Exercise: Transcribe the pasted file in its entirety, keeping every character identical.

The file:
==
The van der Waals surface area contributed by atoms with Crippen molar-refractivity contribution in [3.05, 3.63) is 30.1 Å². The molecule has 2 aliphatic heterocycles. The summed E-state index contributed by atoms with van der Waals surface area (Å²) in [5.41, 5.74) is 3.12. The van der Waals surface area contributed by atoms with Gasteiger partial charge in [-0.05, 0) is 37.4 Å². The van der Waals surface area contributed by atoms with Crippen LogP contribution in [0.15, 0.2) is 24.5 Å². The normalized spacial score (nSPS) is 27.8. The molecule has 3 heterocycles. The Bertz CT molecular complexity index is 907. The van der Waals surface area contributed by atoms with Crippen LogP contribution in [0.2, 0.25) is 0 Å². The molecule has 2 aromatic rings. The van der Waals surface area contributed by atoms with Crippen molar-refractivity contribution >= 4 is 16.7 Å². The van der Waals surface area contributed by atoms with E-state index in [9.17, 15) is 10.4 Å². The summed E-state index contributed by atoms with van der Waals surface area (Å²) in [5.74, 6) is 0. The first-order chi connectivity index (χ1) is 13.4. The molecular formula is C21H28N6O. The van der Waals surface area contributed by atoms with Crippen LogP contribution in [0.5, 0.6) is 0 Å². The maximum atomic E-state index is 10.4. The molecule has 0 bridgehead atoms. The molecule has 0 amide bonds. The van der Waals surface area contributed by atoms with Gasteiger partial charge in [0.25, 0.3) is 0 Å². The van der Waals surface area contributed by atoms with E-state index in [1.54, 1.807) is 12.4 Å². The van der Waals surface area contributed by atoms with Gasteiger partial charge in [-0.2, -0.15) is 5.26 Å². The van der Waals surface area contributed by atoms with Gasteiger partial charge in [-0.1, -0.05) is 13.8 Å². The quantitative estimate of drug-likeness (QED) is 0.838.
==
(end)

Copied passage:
The van der Waals surface area contributed by atoms with Crippen molar-refractivity contribution in [3.05, 3.63) is 30.1 Å². The molecule has 2 aliphatic heterocycles. The summed E-state index contributed by atoms with van der Waals surface area (Å²) in [5.41, 5.74) is 3.12. The van der Waals surface area contributed by atoms with Gasteiger partial charge in [-0.05, 0) is 37.4 Å². The van der Waals surface area contributed by atoms with Crippen LogP contribution in [0.15, 0.2) is 24.5 Å². The normalized spacial score (nSPS) is 27.8. The molecule has 3 heterocycles. The Bertz CT molecular complexity index is 907. The van der Waals surface area contributed by atoms with Crippen LogP contribution in [0.2, 0.25) is 0 Å². The molecule has 2 aromatic rings. The van der Waals surface area contributed by atoms with Crippen molar-refractivity contribution >= 4 is 16.7 Å². The van der Waals surface area contributed by atoms with E-state index in [9.17, 15) is 10.4 Å². The summed E-state index contributed by atoms with van der Waals surface area (Å²) in [5.74, 6) is 0. The first-order chi connectivity index (χ1) is 13.4. The molecular formula is C21H28N6O. The van der Waals surface area contributed by atoms with Crippen LogP contribution in [0.5, 0.6) is 0 Å². The maximum atomic E-state index is 10.4. The molecule has 0 bridgehead atoms. The molecule has 0 amide bonds. The van der Waals surface area contributed by atoms with Gasteiger partial charge in [0.25, 0.3) is 0 Å². The van der Waals surface area contributed by atoms with E-state index in [1.54, 1.807) is 12.4 Å². The van der Waals surface area contributed by atoms with Gasteiger partial charge in [-0.2, -0.15) is 5.26 Å². The van der Waals surface area contributed by atoms with Gasteiger partial charge in [-0.1, -0.05) is 13.8 Å². The quantitative estimate of drug-likeness (QED) is 0.838.